1. What is “stagflation”?
Stagflation is a portmanteau combining the words stagnation and inflation. It describes an economy with little to no growth and higher than normal inflation rates. Iain Macleod, a British politician, coined the term in 1965. Initially, many economists doubted stagflation was possible. Normally, unemployment and inflation move in opposite directions, since price levels are usually driven by an economy’s level of demand.
2. When has it happened?
The most famous episode came in the U.S. during the 1970s. In 1971, President Richard Nixon reacted to balance-of-payments pressures by taking the U.S. off the gold standard. The decision set the stage for a decline in the value of the dollar against other currencies throughout the decade, which added to inflationary pressures at home. Nixon tried imposing wage and price controls to combat inflation without much success. Then in 1973, Arab members of OPEC placed an oil embargo on nations they blamed for supporting Israel in the Yom Kippur War. In the U.S., the embargo led to skyrocketing oil prices. Businesses passed along that cost but also retrenched, as what economists call a supply shock made goods more scarce, adding to a rise in inflation. At the same time, cutbacks in production led to increased unemployment. By 1975, the so-called Misery Index -- the sum of inflation and the unemployment rate -- reached 19.9% before peaking in 1980 at 22%.
3. What are we seeing now?
The pandemic has replaced a historically strong job market with record levels of unemployment. The unemployment rate in April was 14.7%, four times the rate a year prior. A modest rebound in June and July seemed promising, yet the spread of the novel coronavirus in the country’s South and West over the summer put growth at risk. The surge in stock prices was a powerful sign that many in the market expect a strong, if perhaps delayed, recovery. But the Misery Index for 2020 is on track to be the highest in the U.S. in almost nine years.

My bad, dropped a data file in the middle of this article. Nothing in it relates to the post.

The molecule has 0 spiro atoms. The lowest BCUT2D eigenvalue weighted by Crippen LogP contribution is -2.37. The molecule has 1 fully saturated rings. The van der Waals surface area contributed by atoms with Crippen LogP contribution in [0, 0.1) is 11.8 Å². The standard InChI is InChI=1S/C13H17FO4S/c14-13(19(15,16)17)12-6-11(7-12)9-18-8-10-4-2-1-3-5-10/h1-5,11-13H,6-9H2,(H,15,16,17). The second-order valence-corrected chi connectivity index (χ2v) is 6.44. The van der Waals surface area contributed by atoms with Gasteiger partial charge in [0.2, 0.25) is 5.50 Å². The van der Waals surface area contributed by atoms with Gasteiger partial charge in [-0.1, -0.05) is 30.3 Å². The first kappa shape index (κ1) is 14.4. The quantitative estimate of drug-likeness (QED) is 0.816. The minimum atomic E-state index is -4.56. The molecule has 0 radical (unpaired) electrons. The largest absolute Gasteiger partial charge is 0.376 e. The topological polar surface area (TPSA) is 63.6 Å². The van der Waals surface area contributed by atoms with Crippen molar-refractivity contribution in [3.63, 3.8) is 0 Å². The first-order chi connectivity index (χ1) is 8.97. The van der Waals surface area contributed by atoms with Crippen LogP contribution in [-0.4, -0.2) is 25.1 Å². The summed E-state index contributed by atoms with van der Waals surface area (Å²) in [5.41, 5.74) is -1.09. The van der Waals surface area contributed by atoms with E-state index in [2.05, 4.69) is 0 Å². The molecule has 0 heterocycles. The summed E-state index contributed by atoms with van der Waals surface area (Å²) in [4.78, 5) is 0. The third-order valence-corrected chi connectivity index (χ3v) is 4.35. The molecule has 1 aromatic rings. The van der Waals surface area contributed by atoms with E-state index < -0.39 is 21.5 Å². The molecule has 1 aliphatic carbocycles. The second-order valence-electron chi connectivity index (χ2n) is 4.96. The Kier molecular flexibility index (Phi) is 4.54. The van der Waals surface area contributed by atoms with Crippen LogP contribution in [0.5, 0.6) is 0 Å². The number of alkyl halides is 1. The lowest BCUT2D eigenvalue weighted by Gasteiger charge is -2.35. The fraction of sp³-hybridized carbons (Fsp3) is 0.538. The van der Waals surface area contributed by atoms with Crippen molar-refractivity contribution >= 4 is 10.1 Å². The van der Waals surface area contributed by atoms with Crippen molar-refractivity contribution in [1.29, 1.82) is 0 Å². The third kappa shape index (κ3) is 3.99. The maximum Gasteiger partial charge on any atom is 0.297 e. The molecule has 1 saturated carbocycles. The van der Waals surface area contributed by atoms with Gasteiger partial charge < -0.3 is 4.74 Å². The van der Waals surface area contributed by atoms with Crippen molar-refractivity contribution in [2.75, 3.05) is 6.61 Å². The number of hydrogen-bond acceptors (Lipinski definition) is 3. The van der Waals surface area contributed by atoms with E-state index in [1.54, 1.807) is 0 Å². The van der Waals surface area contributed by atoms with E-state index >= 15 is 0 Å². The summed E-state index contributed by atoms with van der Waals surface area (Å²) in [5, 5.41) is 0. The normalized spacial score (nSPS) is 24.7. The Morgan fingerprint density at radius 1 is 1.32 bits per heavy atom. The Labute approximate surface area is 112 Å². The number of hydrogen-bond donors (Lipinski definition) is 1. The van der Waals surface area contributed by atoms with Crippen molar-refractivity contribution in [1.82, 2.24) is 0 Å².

4. What about prices?
So far, there’s no sign of inflation. If anything, prices have fallen during the pandemic. But by mid-August, the federal government had passed over $3 trillion in spending meant to keep hundreds of thousands of businesses and over 150 million Americans from the brink of economic failure, preventing a recession from turning into a depression. In addition, the Fed spent $2 trillion on securities between mid-March and June in an effort to keep the economy afloat. That unprecedented support is part of why equities markets reflect confidence. But to some investors, it seems unlikely that such a vast injection of money into the economy won’t yield higher prices down the road. If that happens while extended damage from the pandemic holds down growth, the elements of stagflation would be in place.
5. What are the markets saying?
Gold prices have been on a rally since March, topping $2,000 for the first time ever in August. The pivot toward gold suggests that some investors are worried about pending inflation, since gold is seen as a secure store of value. In addition to gold, Treasury Inflation-Protected Securities, or TIPS, have become more attractive during the pandemic. The value of TIPS rise with inflation expectations. So-called breakeven rates, the difference between nominal and real interest rates on Treasuries -- that is, between the rate without and with an adjustment for expected inflation -- have been climbing.
6. What does that mean?
To some investors, that suggests stagflation. To others, however, it suggests that the markets are reacting instead to pledges by the Fed that it would keep nominal rates near zero even if inflation ticked up a bit. From this perspective, the rallies in gold and TIPS more likely show that investors are reacting to the potential for moderate inflation (and a modest increase in breakeven rates), rather than to the danger of an inflation rate escaping the Fed’s control.
7. So, is stagflation actually coming?
The idea that it will is definitely a minority view. The stagnation half of it seems a real danger if a vaccine is delayed or the damage from the pandemic extends for longer than is hoped. But at this point fears about the inflation side of it seem to be subsiding.
• A tracker from the Brookings Institution of the Fed’s response to the pandemic.
• Bloomberg Opinion columnist John Auther’s predictions for gold.
• A Bloomberg News article on the grim outlook for the world economy.
• A BN article on the reasons to not see stagflation in current market moves.
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